• Financial Aid


    WHAT IS FINANCIAL AID? Financial aid is money for education (4-year or 2-year public or private institution, career school, or trade school) that comes from sources other than the family. It is meant to supplement what the family can contribute to the total costs involved in attending school. Federal aid covers school expenses, including tuition and fees, room and board, books and supplies, and transportation. Aid can also help pay for a computer and for dependent care. There are three categories of federal aid: grants, work-study, and loans.  This resource, Financial Aid Basics, produced by the Scholarship Foundation is a great resource.

    Federal Pell Grant: It is available almost exclusively to the undergraduates.   The maximum award for the 2018-2019 school year is $5,920. The amount you receive depends on your demonstrated need, the cost of attendance at your institution of choice, among other criteria.  Grants are a form of financial assistance that does not need to be repaid.  Learn more about Federal Pell Grants

    Federal Work Study While schools may handle Federal Work Study (FWS) differently, the FWS program allows students to hold part-time positions and use the money they earn to help pay tuition costs. Students will earn at least minimum wage for their work. Jobs are usually located on campus, but may also be located in the community at a not-for-profit organization related to your area of study or community interest. While there are no annual or maximum award amounts, the amount earned in a FWS position cannot exceed your total FWS award.  Federal Work Study is a form of financial assistance that does not need to be repaid.  Learn more about Federal Work Study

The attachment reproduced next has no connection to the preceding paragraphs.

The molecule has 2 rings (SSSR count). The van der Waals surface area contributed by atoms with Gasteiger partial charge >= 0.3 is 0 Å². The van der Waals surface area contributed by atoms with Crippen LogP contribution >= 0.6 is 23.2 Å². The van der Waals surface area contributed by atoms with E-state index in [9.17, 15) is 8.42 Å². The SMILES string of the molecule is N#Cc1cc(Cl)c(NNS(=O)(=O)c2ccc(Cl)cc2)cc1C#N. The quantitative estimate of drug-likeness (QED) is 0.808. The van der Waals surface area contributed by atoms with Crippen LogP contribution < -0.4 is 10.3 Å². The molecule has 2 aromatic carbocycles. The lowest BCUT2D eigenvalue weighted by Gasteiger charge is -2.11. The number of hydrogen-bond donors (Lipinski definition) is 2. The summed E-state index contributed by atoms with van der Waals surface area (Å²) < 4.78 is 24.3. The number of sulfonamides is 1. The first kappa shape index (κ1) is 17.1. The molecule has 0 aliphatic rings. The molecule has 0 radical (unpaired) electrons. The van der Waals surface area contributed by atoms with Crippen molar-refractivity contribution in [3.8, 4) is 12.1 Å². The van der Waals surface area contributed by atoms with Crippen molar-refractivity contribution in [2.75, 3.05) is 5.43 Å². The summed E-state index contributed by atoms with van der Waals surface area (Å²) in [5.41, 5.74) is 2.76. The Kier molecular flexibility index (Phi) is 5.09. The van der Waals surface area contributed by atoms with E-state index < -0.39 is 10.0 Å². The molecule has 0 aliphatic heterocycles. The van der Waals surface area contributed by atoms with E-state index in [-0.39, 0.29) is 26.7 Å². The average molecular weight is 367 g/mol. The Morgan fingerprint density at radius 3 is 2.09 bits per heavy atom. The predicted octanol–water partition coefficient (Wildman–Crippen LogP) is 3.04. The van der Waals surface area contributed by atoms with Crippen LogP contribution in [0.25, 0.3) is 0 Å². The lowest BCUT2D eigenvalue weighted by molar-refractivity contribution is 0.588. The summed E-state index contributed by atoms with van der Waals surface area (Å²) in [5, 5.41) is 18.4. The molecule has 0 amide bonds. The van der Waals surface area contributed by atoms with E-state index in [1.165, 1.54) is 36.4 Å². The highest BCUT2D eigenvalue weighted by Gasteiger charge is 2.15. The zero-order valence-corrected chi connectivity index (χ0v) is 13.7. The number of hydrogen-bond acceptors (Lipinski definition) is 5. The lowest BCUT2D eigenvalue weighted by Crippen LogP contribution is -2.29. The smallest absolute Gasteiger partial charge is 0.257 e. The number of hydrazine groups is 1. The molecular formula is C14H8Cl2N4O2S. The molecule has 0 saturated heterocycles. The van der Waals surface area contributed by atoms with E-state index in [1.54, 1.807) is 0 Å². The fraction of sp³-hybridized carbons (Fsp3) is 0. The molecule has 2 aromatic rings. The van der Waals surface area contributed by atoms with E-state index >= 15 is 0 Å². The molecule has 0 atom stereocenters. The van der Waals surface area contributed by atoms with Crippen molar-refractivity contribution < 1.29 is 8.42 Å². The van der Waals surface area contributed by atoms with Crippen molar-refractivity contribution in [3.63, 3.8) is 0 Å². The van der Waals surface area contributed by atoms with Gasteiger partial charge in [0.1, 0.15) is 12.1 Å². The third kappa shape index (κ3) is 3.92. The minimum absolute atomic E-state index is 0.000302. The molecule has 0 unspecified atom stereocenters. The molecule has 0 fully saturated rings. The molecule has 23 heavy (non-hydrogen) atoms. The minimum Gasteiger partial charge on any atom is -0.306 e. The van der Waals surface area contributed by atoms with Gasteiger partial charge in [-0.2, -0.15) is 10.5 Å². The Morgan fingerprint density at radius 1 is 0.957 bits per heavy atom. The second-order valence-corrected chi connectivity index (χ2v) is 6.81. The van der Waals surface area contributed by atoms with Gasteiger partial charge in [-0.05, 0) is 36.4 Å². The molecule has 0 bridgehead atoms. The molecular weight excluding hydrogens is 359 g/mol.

Federal Direct Loans

    • Subsidized Loan: Student must be enrolled at least half-time to be eligible.  Subsidized means the U.S. Department of Education pays interest while borrower is in school. Financial need must be demonstrated. Loan amounts vary based on the grade-level.
    • Unsubsidized Loan:  A student must be enrolled at least half-time to be eligible. If you do not qualify for financial need, then you may receive an unsubsidized loan. Unsubsidized means the borrower is responsible for the interest accrued during the life of the loan. Your school determines the amount you can borrow.
    • Loans are a form of financial aid that must be repaid.  Learn more about Federal Direct Loans

    Federal Perkins Loan: These loans are low-interest federal student loans for undergraduate and graduate students with exceptional financial need.  Learn more about Federal Perkins Loans

    PLUS Loans: This loan is available to PARENTS of dependent undergraduate students enrolled at least half time.  Learn more about PLUS Loans